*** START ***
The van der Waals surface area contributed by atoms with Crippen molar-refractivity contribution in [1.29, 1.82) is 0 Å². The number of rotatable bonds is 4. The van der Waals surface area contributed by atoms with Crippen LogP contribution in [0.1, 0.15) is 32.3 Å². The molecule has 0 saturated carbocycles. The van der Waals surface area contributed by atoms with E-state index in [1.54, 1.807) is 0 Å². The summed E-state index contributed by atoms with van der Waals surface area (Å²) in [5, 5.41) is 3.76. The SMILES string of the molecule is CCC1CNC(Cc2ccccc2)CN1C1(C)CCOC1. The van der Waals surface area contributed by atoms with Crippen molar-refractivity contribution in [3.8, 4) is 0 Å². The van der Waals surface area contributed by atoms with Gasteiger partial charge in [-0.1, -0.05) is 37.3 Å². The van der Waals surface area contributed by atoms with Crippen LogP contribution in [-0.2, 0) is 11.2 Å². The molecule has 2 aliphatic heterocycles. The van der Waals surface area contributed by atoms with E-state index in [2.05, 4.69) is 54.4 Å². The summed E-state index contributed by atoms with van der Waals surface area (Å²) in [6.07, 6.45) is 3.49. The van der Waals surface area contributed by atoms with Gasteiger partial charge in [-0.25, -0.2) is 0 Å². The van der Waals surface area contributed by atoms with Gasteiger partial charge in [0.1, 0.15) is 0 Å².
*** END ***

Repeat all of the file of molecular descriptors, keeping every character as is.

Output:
The van der Waals surface area contributed by atoms with Crippen molar-refractivity contribution in [1.29, 1.82) is 0 Å². The number of rotatable bonds is 4. The van der Waals surface area contributed by atoms with Crippen LogP contribution in [0.1, 0.15) is 32.3 Å². The molecule has 0 saturated carbocycles. The van der Waals surface area contributed by atoms with E-state index in [1.54, 1.807) is 0 Å². The summed E-state index contributed by atoms with van der Waals surface area (Å²) in [5, 5.41) is 3.76. The SMILES string of the molecule is CCC1CNC(Cc2ccccc2)CN1C1(C)CCOC1. The van der Waals surface area contributed by atoms with Crippen molar-refractivity contribution in [3.8, 4) is 0 Å². The van der Waals surface area contributed by atoms with Gasteiger partial charge in [-0.1, -0.05) is 37.3 Å². The van der Waals surface area contributed by atoms with Crippen LogP contribution in [-0.2, 0) is 11.2 Å². The molecule has 2 aliphatic heterocycles. The van der Waals surface area contributed by atoms with E-state index in [2.05, 4.69) is 54.4 Å². The summed E-state index contributed by atoms with van der Waals surface area (Å²) in [6.07, 6.45) is 3.49. The van der Waals surface area contributed by atoms with Gasteiger partial charge in [-0.25, -0.2) is 0 Å². The van der Waals surface area contributed by atoms with Gasteiger partial charge in [0.1, 0.15) is 0 Å².